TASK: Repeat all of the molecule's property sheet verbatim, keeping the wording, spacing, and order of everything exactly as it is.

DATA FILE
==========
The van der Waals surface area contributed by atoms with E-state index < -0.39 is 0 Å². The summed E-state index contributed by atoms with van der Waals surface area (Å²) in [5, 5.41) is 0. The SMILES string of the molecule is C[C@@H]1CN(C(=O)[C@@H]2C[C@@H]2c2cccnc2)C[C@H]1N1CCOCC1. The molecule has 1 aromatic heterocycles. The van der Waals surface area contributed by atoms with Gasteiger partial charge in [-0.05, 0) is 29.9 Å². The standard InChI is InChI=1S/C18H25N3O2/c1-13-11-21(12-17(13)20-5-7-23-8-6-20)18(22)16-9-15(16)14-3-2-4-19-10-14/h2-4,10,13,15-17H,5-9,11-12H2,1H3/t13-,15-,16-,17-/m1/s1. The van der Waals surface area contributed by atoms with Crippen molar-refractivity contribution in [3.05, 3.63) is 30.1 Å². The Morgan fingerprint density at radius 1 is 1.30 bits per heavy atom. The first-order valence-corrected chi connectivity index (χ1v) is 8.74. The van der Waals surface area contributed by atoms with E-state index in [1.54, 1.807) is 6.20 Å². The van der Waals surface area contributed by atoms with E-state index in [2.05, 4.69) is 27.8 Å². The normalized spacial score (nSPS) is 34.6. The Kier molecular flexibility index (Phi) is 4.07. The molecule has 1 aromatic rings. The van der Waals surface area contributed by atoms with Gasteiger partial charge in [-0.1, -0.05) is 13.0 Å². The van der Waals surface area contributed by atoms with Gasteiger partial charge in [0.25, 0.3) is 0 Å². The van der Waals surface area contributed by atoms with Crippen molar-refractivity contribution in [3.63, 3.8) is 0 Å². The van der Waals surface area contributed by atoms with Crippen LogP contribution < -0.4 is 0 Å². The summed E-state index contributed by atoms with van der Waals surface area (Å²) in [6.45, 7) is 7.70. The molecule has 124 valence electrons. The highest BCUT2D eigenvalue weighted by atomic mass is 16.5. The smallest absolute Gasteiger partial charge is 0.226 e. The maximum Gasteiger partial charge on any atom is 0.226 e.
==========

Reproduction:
The van der Waals surface area contributed by atoms with E-state index < -0.39 is 0 Å². The summed E-state index contributed by atoms with van der Waals surface area (Å²) in [5, 5.41) is 0. The SMILES string of the molecule is C[C@@H]1CN(C(=O)[C@@H]2C[C@@H]2c2cccnc2)C[C@H]1N1CCOCC1. The molecule has 1 aromatic heterocycles. The van der Waals surface area contributed by atoms with Gasteiger partial charge in [-0.05, 0) is 29.9 Å². The standard InChI is InChI=1S/C18H25N3O2/c1-13-11-21(12-17(13)20-5-7-23-8-6-20)18(22)16-9-15(16)14-3-2-4-19-10-14/h2-4,10,13,15-17H,5-9,11-12H2,1H3/t13-,15-,16-,17-/m1/s1. The van der Waals surface area contributed by atoms with Crippen molar-refractivity contribution in [3.05, 3.63) is 30.1 Å². The Morgan fingerprint density at radius 1 is 1.30 bits per heavy atom. The first-order valence-corrected chi connectivity index (χ1v) is 8.74. The van der Waals surface area contributed by atoms with E-state index in [1.54, 1.807) is 6.20 Å². The van der Waals surface area contributed by atoms with E-state index in [2.05, 4.69) is 27.8 Å². The normalized spacial score (nSPS) is 34.6. The Kier molecular flexibility index (Phi) is 4.07. The molecule has 1 aromatic rings. The van der Waals surface area contributed by atoms with Gasteiger partial charge in [-0.1, -0.05) is 13.0 Å². The van der Waals surface area contributed by atoms with Gasteiger partial charge in [0.25, 0.3) is 0 Å². The van der Waals surface area contributed by atoms with Crippen molar-refractivity contribution in [3.63, 3.8) is 0 Å². The van der Waals surface area contributed by atoms with Crippen LogP contribution < -0.4 is 0 Å². The summed E-state index contributed by atoms with van der Waals surface area (Å²) in [6.45, 7) is 7.70. The molecule has 124 valence electrons. The highest BCUT2D eigenvalue weighted by atomic mass is 16.5. The smallest absolute Gasteiger partial charge is 0.226 e. The maximum Gasteiger partial charge on any atom is 0.226 e.